The Global Fund is currently camped in the country as investigators probe whether any of its funding to the Ministry of Health was misappropriated. This is not the first time, they were here in 2010 over graft allegations.
They are also not the only donors showing significant agitation of the Afya House mega scandal, others are likely to follow suit.
The Sh5 billion scandal at Afya House alleged to have vanished instead of going into strengthening the health system while also providing crucial health services in public health facilities that largely cater for the poor and the marginalised is back in the spotlight.
US government has suspended financial support to the tune of Sh2 billion in a vote of no confidence to the ministry of health over graft claims.
A statement released by the Deutsche Stiftung Weltbevölkerung which is a leading stakeholder in the health sector indicated that this move is likely to affect health service delivery in public facilities in the long term.
However, activities that directly strengthen county health systems, surveillance and service delivery are exempt from the suspension, this move is not likely to be very severe and immediate.
Coming in the heels of other global developments such as the gag rule that are also expected to impact the health sector, the suspension will however have dire consequences to the health sector the longer it stays in place.
Further deepening the marginalisation of certain key populations that are already excluded such as the urban poor women.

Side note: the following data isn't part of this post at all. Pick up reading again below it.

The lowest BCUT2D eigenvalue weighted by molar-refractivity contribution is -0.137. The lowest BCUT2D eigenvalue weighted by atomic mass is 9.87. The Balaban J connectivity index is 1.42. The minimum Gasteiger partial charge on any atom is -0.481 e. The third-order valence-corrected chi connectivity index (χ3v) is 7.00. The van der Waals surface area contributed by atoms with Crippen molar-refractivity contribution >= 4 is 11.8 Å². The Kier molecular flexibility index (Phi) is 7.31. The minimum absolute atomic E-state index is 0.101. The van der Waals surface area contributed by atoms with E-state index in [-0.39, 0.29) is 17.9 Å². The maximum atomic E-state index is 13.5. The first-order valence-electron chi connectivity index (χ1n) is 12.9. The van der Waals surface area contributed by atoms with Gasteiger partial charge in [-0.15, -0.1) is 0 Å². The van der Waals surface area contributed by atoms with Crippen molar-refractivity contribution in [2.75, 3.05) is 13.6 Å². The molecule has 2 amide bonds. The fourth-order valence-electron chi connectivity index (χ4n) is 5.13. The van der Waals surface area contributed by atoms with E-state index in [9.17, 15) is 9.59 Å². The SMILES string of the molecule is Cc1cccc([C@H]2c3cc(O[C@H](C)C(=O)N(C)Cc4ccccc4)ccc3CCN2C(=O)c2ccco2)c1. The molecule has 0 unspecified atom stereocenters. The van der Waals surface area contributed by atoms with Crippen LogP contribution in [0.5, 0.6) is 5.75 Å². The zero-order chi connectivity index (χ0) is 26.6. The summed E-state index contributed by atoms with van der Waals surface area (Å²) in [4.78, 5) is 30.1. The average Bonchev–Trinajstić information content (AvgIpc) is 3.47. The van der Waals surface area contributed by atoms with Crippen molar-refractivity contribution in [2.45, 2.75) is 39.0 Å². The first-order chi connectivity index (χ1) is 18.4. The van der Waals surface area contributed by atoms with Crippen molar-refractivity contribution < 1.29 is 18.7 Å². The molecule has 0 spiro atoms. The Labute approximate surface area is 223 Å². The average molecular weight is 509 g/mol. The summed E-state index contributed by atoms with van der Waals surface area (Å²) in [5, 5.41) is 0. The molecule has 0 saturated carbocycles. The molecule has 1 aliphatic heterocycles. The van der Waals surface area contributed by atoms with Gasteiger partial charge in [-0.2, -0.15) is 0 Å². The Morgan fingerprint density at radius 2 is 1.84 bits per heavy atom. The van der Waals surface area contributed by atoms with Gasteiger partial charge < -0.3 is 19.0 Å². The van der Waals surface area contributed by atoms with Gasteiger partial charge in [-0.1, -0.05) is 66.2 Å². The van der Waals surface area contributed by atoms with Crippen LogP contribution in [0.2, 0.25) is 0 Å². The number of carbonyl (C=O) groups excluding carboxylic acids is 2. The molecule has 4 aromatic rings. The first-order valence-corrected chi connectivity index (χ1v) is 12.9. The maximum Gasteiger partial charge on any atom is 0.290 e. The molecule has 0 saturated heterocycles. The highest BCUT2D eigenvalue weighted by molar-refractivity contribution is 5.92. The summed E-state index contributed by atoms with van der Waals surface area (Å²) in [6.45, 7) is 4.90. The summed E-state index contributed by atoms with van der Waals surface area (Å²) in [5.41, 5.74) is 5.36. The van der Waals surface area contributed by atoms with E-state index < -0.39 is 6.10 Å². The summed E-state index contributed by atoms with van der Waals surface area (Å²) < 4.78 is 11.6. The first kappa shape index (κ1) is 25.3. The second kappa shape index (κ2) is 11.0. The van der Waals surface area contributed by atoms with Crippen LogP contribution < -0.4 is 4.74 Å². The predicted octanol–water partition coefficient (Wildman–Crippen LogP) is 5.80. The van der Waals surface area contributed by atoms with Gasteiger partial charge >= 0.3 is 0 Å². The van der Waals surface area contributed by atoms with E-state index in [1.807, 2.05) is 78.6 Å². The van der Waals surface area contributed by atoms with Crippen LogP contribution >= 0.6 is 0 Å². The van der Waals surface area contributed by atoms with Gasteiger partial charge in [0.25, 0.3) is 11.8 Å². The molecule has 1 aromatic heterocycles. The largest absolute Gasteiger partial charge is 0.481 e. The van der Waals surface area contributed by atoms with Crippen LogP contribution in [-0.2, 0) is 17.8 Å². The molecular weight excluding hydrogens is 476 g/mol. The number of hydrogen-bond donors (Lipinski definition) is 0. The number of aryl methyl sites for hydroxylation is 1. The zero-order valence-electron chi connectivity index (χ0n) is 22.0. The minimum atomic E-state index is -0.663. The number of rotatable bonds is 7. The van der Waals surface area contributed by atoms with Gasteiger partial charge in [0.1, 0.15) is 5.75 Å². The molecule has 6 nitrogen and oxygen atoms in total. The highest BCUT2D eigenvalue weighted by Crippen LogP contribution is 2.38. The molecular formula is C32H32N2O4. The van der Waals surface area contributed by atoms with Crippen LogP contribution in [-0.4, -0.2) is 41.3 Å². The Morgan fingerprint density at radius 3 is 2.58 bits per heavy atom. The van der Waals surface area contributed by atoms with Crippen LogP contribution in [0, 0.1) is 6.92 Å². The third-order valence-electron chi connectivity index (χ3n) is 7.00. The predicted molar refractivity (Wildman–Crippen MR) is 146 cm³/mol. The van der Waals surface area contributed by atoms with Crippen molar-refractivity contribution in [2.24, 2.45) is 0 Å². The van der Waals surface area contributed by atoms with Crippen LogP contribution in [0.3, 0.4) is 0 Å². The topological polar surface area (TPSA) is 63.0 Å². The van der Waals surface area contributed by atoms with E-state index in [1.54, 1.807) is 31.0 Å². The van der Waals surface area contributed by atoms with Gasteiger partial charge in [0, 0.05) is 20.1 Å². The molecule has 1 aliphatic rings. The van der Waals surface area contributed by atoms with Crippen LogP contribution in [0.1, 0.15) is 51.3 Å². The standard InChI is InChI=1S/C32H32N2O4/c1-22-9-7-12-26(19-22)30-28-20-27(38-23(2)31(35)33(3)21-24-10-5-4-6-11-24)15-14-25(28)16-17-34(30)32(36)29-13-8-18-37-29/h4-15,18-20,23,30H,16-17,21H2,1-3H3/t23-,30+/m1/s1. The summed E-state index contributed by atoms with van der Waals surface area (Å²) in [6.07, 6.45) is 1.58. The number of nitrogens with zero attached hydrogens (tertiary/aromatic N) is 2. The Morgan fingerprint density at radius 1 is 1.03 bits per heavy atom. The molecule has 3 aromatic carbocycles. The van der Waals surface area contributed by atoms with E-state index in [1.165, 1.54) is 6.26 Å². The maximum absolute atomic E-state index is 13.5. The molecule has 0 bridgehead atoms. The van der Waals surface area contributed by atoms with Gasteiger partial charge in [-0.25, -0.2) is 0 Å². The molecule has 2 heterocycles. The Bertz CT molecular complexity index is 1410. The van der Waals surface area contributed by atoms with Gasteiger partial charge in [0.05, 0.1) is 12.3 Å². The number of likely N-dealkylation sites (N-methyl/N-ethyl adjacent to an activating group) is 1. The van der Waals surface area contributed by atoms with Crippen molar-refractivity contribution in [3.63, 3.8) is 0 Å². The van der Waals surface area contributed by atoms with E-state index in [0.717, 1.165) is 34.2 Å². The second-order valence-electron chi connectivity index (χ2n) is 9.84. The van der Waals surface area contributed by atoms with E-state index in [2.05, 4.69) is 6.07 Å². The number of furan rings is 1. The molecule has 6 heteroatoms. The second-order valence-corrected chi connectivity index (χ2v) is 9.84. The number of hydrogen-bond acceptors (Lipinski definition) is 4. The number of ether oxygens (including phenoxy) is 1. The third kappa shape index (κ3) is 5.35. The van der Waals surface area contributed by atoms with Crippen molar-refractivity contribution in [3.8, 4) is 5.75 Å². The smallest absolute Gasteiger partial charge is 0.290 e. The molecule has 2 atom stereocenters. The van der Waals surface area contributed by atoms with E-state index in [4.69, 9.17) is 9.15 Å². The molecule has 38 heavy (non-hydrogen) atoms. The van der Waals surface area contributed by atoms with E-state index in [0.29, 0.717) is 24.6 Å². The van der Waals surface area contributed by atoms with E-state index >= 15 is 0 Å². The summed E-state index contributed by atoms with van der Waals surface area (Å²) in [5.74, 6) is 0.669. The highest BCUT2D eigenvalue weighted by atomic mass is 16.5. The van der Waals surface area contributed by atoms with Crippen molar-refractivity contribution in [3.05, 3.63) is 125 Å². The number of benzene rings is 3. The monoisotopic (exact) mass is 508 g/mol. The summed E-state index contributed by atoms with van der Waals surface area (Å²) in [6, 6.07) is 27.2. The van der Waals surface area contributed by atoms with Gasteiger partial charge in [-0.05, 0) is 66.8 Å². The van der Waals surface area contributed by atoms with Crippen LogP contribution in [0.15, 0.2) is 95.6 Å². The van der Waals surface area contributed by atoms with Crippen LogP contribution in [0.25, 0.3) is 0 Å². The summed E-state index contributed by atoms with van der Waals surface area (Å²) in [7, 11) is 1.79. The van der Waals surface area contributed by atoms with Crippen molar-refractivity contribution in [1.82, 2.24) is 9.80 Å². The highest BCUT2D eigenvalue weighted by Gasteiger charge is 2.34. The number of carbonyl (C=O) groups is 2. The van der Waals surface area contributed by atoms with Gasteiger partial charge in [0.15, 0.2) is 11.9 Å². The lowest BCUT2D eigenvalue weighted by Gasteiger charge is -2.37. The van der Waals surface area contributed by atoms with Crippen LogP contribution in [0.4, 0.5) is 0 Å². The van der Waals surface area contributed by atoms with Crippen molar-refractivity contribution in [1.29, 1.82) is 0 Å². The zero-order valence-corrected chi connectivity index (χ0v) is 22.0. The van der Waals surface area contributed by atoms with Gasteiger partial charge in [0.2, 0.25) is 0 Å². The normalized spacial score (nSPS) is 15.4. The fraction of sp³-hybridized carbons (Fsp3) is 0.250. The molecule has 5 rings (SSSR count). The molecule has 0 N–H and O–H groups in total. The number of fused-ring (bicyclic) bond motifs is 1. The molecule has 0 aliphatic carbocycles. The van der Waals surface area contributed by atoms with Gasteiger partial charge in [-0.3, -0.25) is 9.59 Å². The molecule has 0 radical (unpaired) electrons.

The urban poor do not necessarily have better access to services based on the mere fact that they are close to them.
Statistics show that the “urban advantage” does not exist. Urban poor women are worse off than their rural counterparts who have to travel for many kilometres to access the nearest clinic.
The reinstatement of the global gag rule by the Donald Trump administration is going to have far-reaching immediate consequences for such women.
President Trump has essentially returned a ban on the United States funding of any international agency that provide any kind of abortion services, including counselling or providing advice to women on abortion.
Affected organisations include the United Nations Population Fund, which promotes family planning in many developing countries.
Family planning is crucial to improving maternal health in general and in reducing maternal deaths specifically.
Reproductive health experts such as Evelyn Samba of the Deutsche Stiftung Weltbevoelkerung have extensively documented the impact that the 2001-2009 gag rule had in Kenya.
In just four years, at least 9,000 Kenyans had lost access to crucial health services.
This was as a result of the closure of eight reproductive health services operated by NGOs due to a lack of funding.
Within this context, the urban advantage will only exist in theory. Despite urban poor women being close to services, this has not necessarily improved urban inclusion.
As a matter of fact, reports among women working in the four major flower farms in Naivasha show that this is a highly marginalized cohort where massive exclusion exists.
These reports further show that there has been too much focus on the urban poor in Nairobi slums and little focus on the urban poor in satellite towns such as Naivasha, Thika and Narok where reproductive health services are needed in equal measure.
Trends on maternal mortality nationally have been on a steady decline. According to the Kenya Demographic and Health Survey (KDHS) of 2014, maternal deaths now stand at an estimated 360 deaths in every 100,000 live births.
This is down from 488 deaths in every 100,000 live births in the 2008/09 KDHS report.